A Cheesy Comeback

Just because I haven’t posted for more than a year doesn’t mean I haven’t been cooking. On the contrary, Glenn and I have used almost every new appliance, tool, and dish that has been added to our kitchen since our wedding. You may find a new immersion blender, jelly roll pan, and set of dishes in our cabinets, but the same old food processor is stashed away in there, too.

Not only have I not been writing blog posts, I haven’t been reading them either. Most of my inspiration comes from the magazines that Glenn’s grandma subscribes me to. I’ve cooked almost every recipe that’s been printed in Fine Cooking for the last 12 months, but I think this soup is the first recipe I’ve made from Southern Living since I began receiving it two years ago.

This Southwestern Cheesy Potato Soup isn’t really my style—it uses frozen potatoes—but I tested it out at a family Christmas gathering and it turned out to be a real crowd-pleaser. I was typing up the recipe to email my to my aunts and cousins when I realized, I already have a forum for that!  May this post be the first of many in a new year!

Southwestern Cheesy Potato Soup
1 cup diced red bell pepper
1 cup diced onion
3 poblano peppers, seeded and diced
2 garlic cloves, minced
½ package frozen Potatoes O’Brien
¼ tsp. cumin
4 Tbsp. butter
4 Tbsp. flour
2½ cups milk
28 oz. broth
1 cup shredded Monterey Jack cheese
1 cup shredded Cheddar cheese

In a skillet, saute red pepper, onion, poblanos, and garlic in oil until crisp-tender, about 5 minutes. Add the frozen potatoes and saute until lightly browned, about 5 minutes more. Stir in cumin. Set aside.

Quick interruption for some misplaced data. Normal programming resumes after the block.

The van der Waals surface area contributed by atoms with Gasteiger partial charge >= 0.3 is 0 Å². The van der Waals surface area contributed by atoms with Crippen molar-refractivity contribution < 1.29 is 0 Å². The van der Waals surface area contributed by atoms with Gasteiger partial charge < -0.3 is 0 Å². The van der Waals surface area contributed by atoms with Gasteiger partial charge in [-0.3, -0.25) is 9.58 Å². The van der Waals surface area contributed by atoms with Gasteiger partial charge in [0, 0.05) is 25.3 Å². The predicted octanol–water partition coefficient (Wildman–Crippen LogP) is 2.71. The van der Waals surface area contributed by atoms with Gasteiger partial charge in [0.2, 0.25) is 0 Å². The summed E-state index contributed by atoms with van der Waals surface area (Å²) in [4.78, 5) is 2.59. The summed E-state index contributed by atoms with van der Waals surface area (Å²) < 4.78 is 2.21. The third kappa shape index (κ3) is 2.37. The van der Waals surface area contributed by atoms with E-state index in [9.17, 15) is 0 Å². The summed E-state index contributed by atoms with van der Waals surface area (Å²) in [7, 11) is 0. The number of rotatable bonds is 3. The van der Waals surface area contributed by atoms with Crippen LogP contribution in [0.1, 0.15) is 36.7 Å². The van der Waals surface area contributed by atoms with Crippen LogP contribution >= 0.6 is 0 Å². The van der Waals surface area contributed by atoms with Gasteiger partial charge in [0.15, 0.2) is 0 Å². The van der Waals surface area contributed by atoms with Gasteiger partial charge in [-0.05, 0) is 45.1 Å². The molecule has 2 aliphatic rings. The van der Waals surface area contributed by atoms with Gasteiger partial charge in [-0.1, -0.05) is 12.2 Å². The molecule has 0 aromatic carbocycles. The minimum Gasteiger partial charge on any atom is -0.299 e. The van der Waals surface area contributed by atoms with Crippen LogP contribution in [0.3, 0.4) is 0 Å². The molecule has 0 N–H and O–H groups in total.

In a large pot, melt the butter. Add the flour and stir with a fork or whisk to break up clumps. Cook until lightly browned, about a minute. Add the milk and cook over low heat until thick like gravy.

Add the broth then stir in the cheeses. Mix in the sauted vegetables. Cook until warm.

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Creamy White Bean Chili

If I were the kind of person who threw Super Bowl parties or, you know, owned a TV on which to watch the Super Bowl, I would make this chili. Maybe it wouldn’t be great on a chili-cheese dog or in Frito pie, but it’s hearty and spicy and rich.

In this recipe, the half of the beans and vegetables are pureed after cooking, giving the chili a bisque-like quality. The white beans, cream, and herbs offer richness, which is balanced by the zesty spiciness of the sausage. On second thought, maybe this would make an excellent alternative chili-cheese dog with a jalapeno-chicken sausage and Monterrey-Jack cheese.

Creamy White Bean Chili
Serves 6-8

To prepare the beans:
1 pound dried white beans
8 cups water
1 garlic clove, smashed
1 bay leaf
1 sprig fresh rosemary

To quick-soak the beans, place the dry beans in a large pot. Add enough water to cover the beans by 1 inch. Bring to a boil, turn off heat, cover, and let stand for one hour. Drain.

Return the drained beans to the pot and add 8 cups of water along with the garlic, bay leaf, and rosemary. Simmer until the beans are tender, about 1 to 1½ hours. Drain, but reserve 2 cups of cooking liquid to use in the soup.

To cook the soup:
3 garlic cloves, chopped
1 onion, chopped
1 carrot, chopped
1 celery stalk, chopped
2 tsp. fresh thyme, chopped